VAFF 2013 | Linsanity … will leave you with a Linsane crush

Posted by Stephanie Werner & filed under Film, Film Festival, VAFF.


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DIR: Evan Jackson Leong | Documentary | Blu-Ray | Colour | 2012 | 88 min | USA | English


Fri, Nov 8 7:15 PM | Cineplex Odeon International Village Cinemas

Canadian Premiere

Everyone loves an underdog. More than that, everyone loves a good pun. The Linsanity phenomenon has it all. A documentary by first-time filmmaker Evan Jackson Leong, Linsanity chronicles the unexpected 2012 breakout of undrafted NBA bench-warmer Jeremy Lin. A film built around faith and determination, Linsanity highlights the ups and downs of Lin’s non-traditional path to the NBA, and how fans and commentators dealt with the rise of an Asian-American star.

Growing up in Palo Alto, California, Lin hated practicing piano and loved playing basketball. Luckily, his parents were encouraging of his passion. As Lin’s younger brother Joseph recounts, “Not every mom, Asian mom especially, is going to support their child’s playing basketball.” Like many young boys, Lin and his brothers grew up dreaming of the NBA, never thinking it could be a reality. The film is sprinkled with wonderful home movies from Lin’s childhood, as well as a plethora of old game footage from high school and university.

As a 6’3” Asian American, Lin doesn’t necessarily fit the stereotypical profile of an NBA player. Often overlooked and underestimated, race played a large role in his journey to professional sports. After winning the high school state championship and being named Northern California Division II Player of the Year, colleges still weren’t interested in recruiting him. Lin states, “If I was black I would have gotten D1 scholarship, but that’s my personal opinion.” The only offer to play basketball he received was from Harvard. Even in the Ivy Leagues, the racism was surprisingly brutal, with Lin regularly faced with derogatory taunts from opposing fans.

Following university, another disappointment – Lin was not selected in the 2010 NBA draft. Some say that issues of race played a factor in this as well. For the next two years he bounced around between various teams and the D-League before landing with the New York Knicks in 2012. On the brink of being released, which would most likely end his NBA career for good, Lin unexpectedly led the team to a seven game winning-streak, sparking the world-wide Linsanity craze.

While Lin isn’t the first Asian American player in the NBA, he’s certainly one of the most recognized in modern day sport, with covers on Time, GQ, and Sports Illustrated. In fact, the first non-Caucasian player to ever play in the then known Basketball Association of America was Wataru Misaka in 1947. Of Japanese decent, Misaka served in the U.S. Army prior to playing three games for the New York Knicks. It’s perhaps somehow historically poetic then that Lin had his legendary breakout season in New York.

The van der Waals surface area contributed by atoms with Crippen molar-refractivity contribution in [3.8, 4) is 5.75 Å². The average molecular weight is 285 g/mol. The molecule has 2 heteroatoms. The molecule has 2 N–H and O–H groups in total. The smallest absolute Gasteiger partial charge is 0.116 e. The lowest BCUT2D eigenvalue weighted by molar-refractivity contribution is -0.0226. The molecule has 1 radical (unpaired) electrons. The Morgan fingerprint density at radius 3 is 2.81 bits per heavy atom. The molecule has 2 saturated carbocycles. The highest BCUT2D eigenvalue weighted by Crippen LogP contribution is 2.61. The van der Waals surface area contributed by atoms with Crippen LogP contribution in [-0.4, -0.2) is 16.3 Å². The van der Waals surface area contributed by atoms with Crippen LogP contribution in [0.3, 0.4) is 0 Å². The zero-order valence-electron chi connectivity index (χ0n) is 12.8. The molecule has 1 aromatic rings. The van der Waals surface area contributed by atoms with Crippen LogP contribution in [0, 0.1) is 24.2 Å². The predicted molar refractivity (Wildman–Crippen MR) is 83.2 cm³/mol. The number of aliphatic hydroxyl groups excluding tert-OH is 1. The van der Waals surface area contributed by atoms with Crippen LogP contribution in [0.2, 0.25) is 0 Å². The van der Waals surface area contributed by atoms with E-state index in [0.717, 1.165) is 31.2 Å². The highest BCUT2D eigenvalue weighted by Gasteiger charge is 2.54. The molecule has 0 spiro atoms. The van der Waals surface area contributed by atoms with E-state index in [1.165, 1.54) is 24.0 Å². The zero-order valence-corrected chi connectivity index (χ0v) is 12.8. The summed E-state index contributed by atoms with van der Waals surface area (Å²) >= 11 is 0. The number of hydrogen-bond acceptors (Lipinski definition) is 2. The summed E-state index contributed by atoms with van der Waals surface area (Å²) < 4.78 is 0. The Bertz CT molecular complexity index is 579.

Partially funded by a Kickstarter campaign, the film Linsanity raised $167,916 from 2,102 backers for post-production. From their campaign, the filmmakers state, “We have had the exclusive permission to document Jeremy’s personal life for several years now, capturing never-before-seen footage of him at the highest and lowest points in his basketball career.” Filming started well before Lin’s breakout season, and could just have easily become the story of a struggling player who loses his dream. While footage is candid, and there is a lot of insight provided into Lin’s life, there is also a highly evangelical tone to the film. A primarily faith-based documentary, Linsanity focuses on Lin’s devotion to God as the source of his success – something that he has been very open about throughout his time in the NBA.

Although prominently discussed, I felt that the film could have gone even further into the racial issues currently present in professional sport, and especially the commentary around sport – although, that’s a meaty enough topic to be a film unto itself. As highlighted in the film, Lin is the first prominent Asian American to play in the NBA. While Yoa Ming was a star (retiring from the NBA just last month), he is Chinese and represents Asian as the exotic ‘other’ to American audiences. Lin, on the other hand, is a typical American boy from the suburbs – he just doesn’t necessarily look the part of an expected NBA star.

Chock full of home movies, high school and university basketball footage, NBA highlights, newspaper clippings, and the heavy-handed use of motion graphics, Linsanity is well done for what it is. The interviews range from Lin’s family, to Phil Yu of, to various sports writers and coaches who followed Lin throughout his development. Go into this film expecting a faith-based underdog story that will leave you uplifted. It’s the story of a charming boy-next-door turned superstar, who just might look like you. I left with a Linsane crush.

About Stephanie Werner

Stephanie Werner
Stephanie Werner works in broadcast by day, and is an art school wannabe by night. With a B.A. from SFU, she is a freelance writer and newshound. Of hybrid German-Chinese background, her ethnicity colours her skin but not her worldview.

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